12/23/2014 ∙ by Maruan Al-Shedivat, et al. ∙ 0 share

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  • Learning Scalable Deep Kernels with Recurrent Structure

    Many applications in speech, robotics, finance, and biology deal with sequential data, where ordering matters and recurrent structures are common. However, this structure cannot be easily captured by standard kernel functions. To model such structure, we propose expressive closed-form kernel functions for Gaussian processes. The resulting model, GP-LSTM, fully encapsulates the inductive biases of long short-term memory (LSTM) recurrent networks, while retaining the non-parametric probabilistic advantages of Gaussian processes. We learn the properties of the proposed kernels by optimizing the Gaussian process marginal likelihood using a new provably convergent semi-stochastic gradient procedure and exploit the structure of these kernels for scalable training and prediction. This approach provides a practical representation for Bayesian LSTMs. We demonstrate state-of-the-art performance on several benchmarks, and thoroughly investigate a consequential autonomous driving application, where the predictive uncertainties provided by GP-LSTM are uniquely valuable.

    10/27/2016 ∙ by Maruan Al-Shedivat, et al. ∙ 0 share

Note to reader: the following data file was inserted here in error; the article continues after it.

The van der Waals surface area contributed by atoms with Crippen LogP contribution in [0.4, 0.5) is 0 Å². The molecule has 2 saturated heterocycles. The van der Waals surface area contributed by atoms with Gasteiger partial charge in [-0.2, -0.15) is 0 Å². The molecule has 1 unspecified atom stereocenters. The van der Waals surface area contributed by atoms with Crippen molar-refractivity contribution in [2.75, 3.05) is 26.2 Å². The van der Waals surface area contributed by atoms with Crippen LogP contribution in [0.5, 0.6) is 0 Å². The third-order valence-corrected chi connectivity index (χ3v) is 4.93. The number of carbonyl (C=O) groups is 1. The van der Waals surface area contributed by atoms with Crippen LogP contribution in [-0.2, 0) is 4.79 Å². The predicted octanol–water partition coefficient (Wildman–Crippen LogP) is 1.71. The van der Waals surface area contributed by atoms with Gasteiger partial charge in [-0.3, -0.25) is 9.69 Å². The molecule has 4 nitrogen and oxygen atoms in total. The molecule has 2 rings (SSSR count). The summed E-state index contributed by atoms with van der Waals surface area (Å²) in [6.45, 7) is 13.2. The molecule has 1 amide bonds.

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  • Learning HMMs with Nonparametric Emissions via Spectral Decompositions of Continuous Matrices

    Recently, there has been a surge of interest in using spectral methods for estimating latent variable models. However, it is usually assumed that the distribution of the observations conditioned on the latent variables is either discrete or belongs to a parametric family. In this paper, we study the estimation of an m-state hidden Markov model (HMM) with only smoothness assumptions, such as Hölderian conditions, on the emission densities. By leveraging some recent advances in continuous linear algebra and numerical analysis, we develop a computationally efficient spectral algorithm for learning nonparametric HMMs. Our technique is based on computing an SVD on nonparametric estimates of density functions by viewing them as continuous matrices. We derive sample complexity bounds via concentration results for nonparametric density estimation and novel perturbation theory results for continuous matrices. We implement our method using Chebyshev polynomial approximations. Our method is competitive with other baselines on synthetic and real problems and is also very computationally efficient.

    09/21/2016 ∙ by Kirthevasan Kandasamy, et al. ∙ 0 share

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  • Personalized Survival Prediction with Contextual Explanation Networks

    Accurate and transparent prediction of cancer survival times on the level of individual patients can inform and improve patient care and treatment practices. In this paper, we design a model that concurrently learns to accurately predict patient-specific survival distributions and to explain its predictions in terms of patient attributes such as clinical tests or assessments. Our model is flexible and based on a recurrent network, can handle various modalities of data including temporal measurements, and yet constructs and uses simple explanations in the form of patient- and time-specific linear regression. For analysis, we use two publicly available datasets and show that our networks outperform a number of baselines in prediction while providing a way to inspect the reasons behind each prediction.

    01/30/2018 ∙ by Maruan Al-Shedivat, et al. ∙ 0 share